WASHINGTON -- The Nationals already have perhaps the most high-profile free agent on the market in Bryce Harper, and the question of where he will sign his next contract is one of the most pressing in baseball. But another important question also looms for Washington, one high on its offseason
WASHINGTON -- The Nationals already have perhaps the most high-profile free agent on the market in Bryce Harper, and the question of where he will sign his next contract is one of the most pressing in baseball. But another important question also looms for Washington, one high on its offseason priority list this winter: Determining the future of third baseman Anthony Rendon.
Rendon is set to enter the final year of his contract in 2019, and if he reaches free agency, he will become one of the most sought-after players on the market. But throughout the past year, the Nationals have engaged in discussions with Rendon and his agent, Scott Boras, about a potential contract extension. And while the two sides have not obviously yet reached a deal, both said they were open to continuing those talks at the team's annual WinterFest event this weekend at Nationals Park.
"Obviously they like me, so I guess that's a good thing," Rendon said. "It means I have been doing something right. But yeah, I'm up for it. We've been talking about it over the last year or so or whatever. If we can both come to an agreement and both sides are happy, why not?"
"I think we should [discuss it]. And I think we have. And I think we will continue to do so," added Washington general manager Mike Rizzo. "He's a guy that we drafted, signed and developed, and he's one of our own. He's a terrific player that nobody talks about."
That's exactly how the low-key Rendon would prefer it. His impending potential free agency has not garnered anywhere near the kind of attention as Harper because Rendon avoids cameras and hides from attention as if he were allergic to talking about himself. Rendon appears to value comfort and seems more similar in personality to right-hander Stephen Strasburg, another Boras client who worked out an extension with the Nats in 2016 before he hit free agency. Even though Rendon is not the type to relish the attention that comes with free agency, it does not mean he will accept a deal way under market value.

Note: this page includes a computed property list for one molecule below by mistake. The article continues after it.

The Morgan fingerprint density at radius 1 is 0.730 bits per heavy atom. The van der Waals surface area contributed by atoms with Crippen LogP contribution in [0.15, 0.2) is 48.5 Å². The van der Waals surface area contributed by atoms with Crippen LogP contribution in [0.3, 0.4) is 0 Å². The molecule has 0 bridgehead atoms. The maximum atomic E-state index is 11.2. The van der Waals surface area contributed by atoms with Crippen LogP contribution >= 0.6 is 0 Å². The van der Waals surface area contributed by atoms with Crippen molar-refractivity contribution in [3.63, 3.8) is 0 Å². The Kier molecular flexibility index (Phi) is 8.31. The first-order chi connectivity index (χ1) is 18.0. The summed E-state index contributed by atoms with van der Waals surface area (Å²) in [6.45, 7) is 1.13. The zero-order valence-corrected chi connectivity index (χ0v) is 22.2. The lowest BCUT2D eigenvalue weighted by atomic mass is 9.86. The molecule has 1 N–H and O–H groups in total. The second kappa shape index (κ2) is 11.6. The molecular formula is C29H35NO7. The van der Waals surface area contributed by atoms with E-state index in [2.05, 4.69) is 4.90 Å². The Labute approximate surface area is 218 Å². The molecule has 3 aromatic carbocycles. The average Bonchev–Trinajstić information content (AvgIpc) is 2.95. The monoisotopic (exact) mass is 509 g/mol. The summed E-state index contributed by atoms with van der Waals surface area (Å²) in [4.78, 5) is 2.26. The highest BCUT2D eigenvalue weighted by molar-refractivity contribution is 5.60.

"Oh, it doesn't matter to me," he said. "I mean, if we can come to terms, that's awesome. But if not, I'll play the season and then we'll see what happens in free agency."
Rendon carries that sort of nonchalant approach in his everyday life. He has not yet been an All-Star despite twice finishing in the top six in the voting for the National League Most Valuable Player Award. He finished 11th this season after posting a slash line of .308/.374/.535 with 24 home runs, a 137 OPS+ and 6.3 Wins Above Replacement. Rendon would almost certainly have already won a Gold Glove Award at third base had he not had the misfortune of playing the same position in the same league as Nolan Arenado.
But the lack of accolades does not appear to bother Rendon, and neither would the idea of playing next season with an uncertain future. He has considered staying in Washington, and at some point again this offseason, he expects there to be more discussions about his future with the Nationals.
"I think just the fact that this is all I've known thus far," Rendon said. "They drafted me in 2001; that was a long time ago. So, you know, I've just grown familiar with the place and you have a soft spot I guess for your hometown, your first team, so why not stick with one team? Like I said last year, these NBA players, they are getting heat for it. So maybe I have to stick with one team."
Jamal Collier has covered the Nationals for MLB.com since 2016. Follow him on Twitter at @jamalcollier.